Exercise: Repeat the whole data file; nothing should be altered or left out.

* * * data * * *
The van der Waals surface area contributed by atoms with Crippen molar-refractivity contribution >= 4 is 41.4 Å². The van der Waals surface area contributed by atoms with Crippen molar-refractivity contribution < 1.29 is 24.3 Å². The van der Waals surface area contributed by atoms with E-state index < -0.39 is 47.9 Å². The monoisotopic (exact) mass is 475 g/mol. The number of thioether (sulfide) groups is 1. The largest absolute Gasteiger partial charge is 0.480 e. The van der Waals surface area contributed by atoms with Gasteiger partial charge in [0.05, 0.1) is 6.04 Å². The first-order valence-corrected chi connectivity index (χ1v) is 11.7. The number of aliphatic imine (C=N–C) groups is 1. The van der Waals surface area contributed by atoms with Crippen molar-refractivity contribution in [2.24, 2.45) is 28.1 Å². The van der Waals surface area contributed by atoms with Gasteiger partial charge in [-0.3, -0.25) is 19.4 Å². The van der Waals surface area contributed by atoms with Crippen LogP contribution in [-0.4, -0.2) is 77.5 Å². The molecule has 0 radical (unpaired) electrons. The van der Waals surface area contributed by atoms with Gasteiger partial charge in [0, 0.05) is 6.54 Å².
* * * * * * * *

The van der Waals surface area contributed by atoms with Crippen molar-refractivity contribution >= 4 is 41.4 Å². The van der Waals surface area contributed by atoms with Crippen molar-refractivity contribution < 1.29 is 24.3 Å². The van der Waals surface area contributed by atoms with E-state index < -0.39 is 47.9 Å². The monoisotopic (exact) mass is 475 g/mol. The number of thioether (sulfide) groups is 1. The largest absolute Gasteiger partial charge is 0.480 e. The van der Waals surface area contributed by atoms with Gasteiger partial charge in [0.05, 0.1) is 6.04 Å². The first-order valence-corrected chi connectivity index (χ1v) is 11.7. The number of aliphatic imine (C=N–C) groups is 1. The van der Waals surface area contributed by atoms with Crippen molar-refractivity contribution in [2.24, 2.45) is 28.1 Å². The van der Waals surface area contributed by atoms with Gasteiger partial charge in [-0.3, -0.25) is 19.4 Å². The van der Waals surface area contributed by atoms with Crippen LogP contribution in [-0.4, -0.2) is 77.5 Å². The molecule has 0 radical (unpaired) electrons. The van der Waals surface area contributed by atoms with Gasteiger partial charge in [0, 0.05) is 6.54 Å².